In last month's newsletter, we discussed several common mistakes that practice owners make regarding the culture of the practice. In this month's newsletter we are sharing a few other mistakes we often see practices make. Being mindful of potential issues can help safeguard the future of your practice, along with your peace of mind!
Cash flow is the life blood of your practice. Having ample cash ensures a practice's financial stability and soundness. Even if a practice is profitable, how it manages its cash ultimately will determine its success. Unfortunately, we have seen many profitable practices close their doors because they ran out of money. "Cash Management" is more than simply looking at how much money is in your bank account. It's you managing your money instead of letting your money manage YOU!
It's easy to get bogged down with the daily operational grind of the practice and have little to no energy at the end of the day to sit down and monitor the finances of the practice. Managing cash is a very important responsibility for an owner who makes and implements decisions for the practice. Making finances a low priority is one of the worse mistakes that you can make because it leaves room for errors to go uncorrected and opens the door to fraud, theft and embezzlement. With too many hands in the cookie jar, you may reach in one day only to find there are nothing but crumbs left.
Start by dedicating one morning a month to sit down with your bookkeeper and your financial statements. Doing this will
1) show your bookkeeper that you are paying attention, deterring the person in that position from rationalizing any sly moves that they could put past you
2) help you stay mindful of the wheels and sprockets that keep your practice running behind the scenes
3) allow you to make any changes or improvements before real problems occur.
Following closely on the heels of cash management is the importance of having current technology in your practice and utilizing it as fully as possible. Do you have standards of care for your information technology like you do for your patients? How current is your practice management software, the system that houses all your scheduling, medical records, client invoices and payments, the tool you need in order to conduct business as a veterinarian? Are you using the right software to support your practice? Can you pull meaningful reports and useful data from it? Are you utilizing all the fancy bells and whistles? How often are you backing that data up? Where is your back up stored? Is your computer system or network protected by current anti-virus software? Do you as the practice owner know how to use all the software your practice uses? These are important questions that need to be addressed regularly to make sure that your practice can continue to grow and succeed!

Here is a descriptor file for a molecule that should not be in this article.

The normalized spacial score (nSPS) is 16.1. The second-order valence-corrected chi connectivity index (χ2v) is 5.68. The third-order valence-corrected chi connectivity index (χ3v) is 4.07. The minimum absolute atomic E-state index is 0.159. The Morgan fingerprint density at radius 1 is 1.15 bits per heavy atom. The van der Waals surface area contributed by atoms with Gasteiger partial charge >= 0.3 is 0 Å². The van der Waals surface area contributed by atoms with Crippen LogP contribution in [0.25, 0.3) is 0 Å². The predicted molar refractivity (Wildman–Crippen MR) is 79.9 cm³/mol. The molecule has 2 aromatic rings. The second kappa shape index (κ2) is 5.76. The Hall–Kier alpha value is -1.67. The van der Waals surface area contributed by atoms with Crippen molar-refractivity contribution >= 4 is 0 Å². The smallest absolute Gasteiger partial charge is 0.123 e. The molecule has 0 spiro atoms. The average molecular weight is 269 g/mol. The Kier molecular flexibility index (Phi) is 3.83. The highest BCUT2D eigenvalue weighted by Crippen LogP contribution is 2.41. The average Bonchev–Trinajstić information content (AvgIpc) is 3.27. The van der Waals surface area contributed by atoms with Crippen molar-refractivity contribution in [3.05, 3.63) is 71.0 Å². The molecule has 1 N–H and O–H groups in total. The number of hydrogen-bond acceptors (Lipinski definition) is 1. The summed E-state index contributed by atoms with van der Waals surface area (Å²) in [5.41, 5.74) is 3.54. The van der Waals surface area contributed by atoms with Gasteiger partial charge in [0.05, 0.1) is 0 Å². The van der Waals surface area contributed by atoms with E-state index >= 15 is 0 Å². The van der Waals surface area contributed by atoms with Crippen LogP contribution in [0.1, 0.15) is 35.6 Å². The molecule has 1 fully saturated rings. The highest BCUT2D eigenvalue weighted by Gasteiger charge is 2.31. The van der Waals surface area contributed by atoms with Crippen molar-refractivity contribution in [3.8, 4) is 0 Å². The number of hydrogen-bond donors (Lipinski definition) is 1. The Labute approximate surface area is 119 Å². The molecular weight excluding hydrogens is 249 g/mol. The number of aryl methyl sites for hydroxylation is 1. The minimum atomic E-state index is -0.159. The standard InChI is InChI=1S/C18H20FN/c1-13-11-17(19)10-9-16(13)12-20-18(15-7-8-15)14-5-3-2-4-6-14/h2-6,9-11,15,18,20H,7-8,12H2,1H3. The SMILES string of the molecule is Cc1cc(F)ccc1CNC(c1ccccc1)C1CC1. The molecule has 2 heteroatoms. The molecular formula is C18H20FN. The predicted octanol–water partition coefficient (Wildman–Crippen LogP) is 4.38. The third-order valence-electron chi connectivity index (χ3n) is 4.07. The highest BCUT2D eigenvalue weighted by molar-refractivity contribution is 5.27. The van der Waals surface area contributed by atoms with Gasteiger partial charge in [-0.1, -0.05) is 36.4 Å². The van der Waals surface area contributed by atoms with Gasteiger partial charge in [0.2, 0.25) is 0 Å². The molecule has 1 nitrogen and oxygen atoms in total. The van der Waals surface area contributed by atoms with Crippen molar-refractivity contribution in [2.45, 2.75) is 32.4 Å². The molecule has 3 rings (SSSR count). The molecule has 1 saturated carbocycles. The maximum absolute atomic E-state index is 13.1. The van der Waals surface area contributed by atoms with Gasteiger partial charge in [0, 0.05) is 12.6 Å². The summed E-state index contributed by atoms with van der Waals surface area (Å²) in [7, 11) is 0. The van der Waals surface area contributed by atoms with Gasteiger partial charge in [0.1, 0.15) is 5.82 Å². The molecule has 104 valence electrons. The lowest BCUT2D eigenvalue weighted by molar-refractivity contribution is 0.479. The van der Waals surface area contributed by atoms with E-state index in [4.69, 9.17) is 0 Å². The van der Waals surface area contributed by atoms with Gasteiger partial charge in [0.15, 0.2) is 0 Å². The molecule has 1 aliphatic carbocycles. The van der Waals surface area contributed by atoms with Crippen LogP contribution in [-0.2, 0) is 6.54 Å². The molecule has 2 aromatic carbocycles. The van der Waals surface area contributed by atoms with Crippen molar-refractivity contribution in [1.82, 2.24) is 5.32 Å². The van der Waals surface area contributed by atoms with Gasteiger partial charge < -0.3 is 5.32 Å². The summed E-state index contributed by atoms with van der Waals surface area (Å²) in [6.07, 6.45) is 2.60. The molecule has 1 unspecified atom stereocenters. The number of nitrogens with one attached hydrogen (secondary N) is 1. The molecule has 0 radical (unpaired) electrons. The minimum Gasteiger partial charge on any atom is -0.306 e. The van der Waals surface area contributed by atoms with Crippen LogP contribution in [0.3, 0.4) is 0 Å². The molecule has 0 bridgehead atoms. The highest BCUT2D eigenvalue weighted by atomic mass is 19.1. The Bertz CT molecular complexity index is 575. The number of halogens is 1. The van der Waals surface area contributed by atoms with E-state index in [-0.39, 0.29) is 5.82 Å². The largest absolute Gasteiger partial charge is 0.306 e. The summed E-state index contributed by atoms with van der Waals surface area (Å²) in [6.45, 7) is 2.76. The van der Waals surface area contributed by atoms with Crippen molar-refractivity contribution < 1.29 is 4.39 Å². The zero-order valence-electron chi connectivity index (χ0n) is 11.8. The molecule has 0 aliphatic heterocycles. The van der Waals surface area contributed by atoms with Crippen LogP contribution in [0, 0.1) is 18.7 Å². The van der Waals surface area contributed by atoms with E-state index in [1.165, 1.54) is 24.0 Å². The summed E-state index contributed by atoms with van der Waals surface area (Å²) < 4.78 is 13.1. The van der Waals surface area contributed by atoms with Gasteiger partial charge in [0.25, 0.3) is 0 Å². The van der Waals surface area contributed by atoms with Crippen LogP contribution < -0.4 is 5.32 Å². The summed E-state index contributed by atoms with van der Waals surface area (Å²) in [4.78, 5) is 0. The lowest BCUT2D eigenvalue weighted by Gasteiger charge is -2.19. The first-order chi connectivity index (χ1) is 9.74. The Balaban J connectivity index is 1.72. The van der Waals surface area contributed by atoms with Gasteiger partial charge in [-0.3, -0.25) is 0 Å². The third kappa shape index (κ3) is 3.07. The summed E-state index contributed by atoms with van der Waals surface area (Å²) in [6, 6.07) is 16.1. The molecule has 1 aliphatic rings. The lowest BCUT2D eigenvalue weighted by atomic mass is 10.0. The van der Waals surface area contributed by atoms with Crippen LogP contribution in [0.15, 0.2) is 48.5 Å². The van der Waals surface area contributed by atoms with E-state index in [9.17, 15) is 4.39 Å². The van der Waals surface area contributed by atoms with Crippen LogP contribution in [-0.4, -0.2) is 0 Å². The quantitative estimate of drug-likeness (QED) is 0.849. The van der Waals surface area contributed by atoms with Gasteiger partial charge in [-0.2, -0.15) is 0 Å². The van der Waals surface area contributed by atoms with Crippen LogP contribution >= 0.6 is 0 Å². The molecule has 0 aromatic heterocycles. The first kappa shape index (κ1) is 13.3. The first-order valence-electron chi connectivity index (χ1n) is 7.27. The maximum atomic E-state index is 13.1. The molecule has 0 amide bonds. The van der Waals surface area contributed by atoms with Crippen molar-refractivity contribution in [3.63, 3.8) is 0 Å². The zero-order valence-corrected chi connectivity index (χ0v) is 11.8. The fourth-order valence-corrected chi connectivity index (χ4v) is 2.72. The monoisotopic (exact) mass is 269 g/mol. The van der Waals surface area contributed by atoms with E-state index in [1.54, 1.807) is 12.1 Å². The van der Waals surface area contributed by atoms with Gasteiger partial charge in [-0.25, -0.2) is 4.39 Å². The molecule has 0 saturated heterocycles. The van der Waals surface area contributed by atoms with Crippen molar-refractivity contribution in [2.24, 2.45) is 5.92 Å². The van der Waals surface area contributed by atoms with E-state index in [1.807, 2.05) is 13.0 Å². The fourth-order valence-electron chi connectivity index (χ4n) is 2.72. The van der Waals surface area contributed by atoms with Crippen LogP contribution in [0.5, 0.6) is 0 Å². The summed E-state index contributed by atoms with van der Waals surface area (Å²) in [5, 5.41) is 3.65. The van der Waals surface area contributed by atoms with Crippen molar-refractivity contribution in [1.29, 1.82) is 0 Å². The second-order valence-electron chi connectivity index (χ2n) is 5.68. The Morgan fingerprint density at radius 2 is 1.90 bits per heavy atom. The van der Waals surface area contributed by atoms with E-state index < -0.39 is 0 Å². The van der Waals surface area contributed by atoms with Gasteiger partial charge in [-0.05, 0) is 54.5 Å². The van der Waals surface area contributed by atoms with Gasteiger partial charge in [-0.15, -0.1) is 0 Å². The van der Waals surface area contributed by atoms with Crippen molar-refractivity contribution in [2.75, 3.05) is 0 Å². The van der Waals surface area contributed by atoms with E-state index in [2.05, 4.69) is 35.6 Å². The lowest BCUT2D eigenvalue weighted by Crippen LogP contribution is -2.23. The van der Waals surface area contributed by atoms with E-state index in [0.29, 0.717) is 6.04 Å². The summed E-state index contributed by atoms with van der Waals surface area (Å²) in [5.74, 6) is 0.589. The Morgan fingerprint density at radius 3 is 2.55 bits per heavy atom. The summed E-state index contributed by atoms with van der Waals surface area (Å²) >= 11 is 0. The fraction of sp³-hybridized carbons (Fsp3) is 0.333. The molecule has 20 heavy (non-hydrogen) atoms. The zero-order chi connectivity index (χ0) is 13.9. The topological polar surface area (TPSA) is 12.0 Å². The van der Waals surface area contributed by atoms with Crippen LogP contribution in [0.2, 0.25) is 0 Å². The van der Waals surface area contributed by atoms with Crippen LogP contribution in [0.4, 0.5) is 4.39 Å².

For most of the life of the practice, owners are trained by their tax accountants to show losses to minimize income taxes. But 3 to 5 years before you are ready to sell, it's time to start thinking from a practice value perspective instead of an income tax perspective.
Let's look at a quick example.
If a $1,000 tax deduction or "perk" item is removed from your annual expenses, depending on your tax bracket, you will end up paying $250-$450 more in taxes. But paying that tax (instead of saving just $250-$450) could lead to an additional $5,000 - $7000 in practice value. Every dollar of "bottom line profit" will increase business value by $5-$7 dollars if you get a multiple of 5 to 7 for the value of your practice. Suddenly that tax payment then becomes an excellent investment!
All too often, owners do not put much thought into the practice's financials until it's too late and end up with a practice with little to no value when they are ready to sell. Take the time to know where your practice currently is financially and where you want it to be, so you can execute a plan to increase your practice value by the time you are ready to sell!
Many times, practice owners have unrealistic expectations of the true value of their practice. This could be for several reasons, the main one being that their financial statements are misleading due to the way the numbers are being recorded, either just incorrectly, or for tax strategies that skew profits. Take the time to go through your books, or have an expert look, to make sure that the financials tell a true story.
These are just a few of the many difficult paths we see practice owners take. As Warren Buffet once said, "it's good to learn from your mistakes. It's better to learn from others' mistakes." If you do not already have a team of experts to help you navigate the journey of owning a practice, reach out, it will be an investment in your future and peace of mind well made!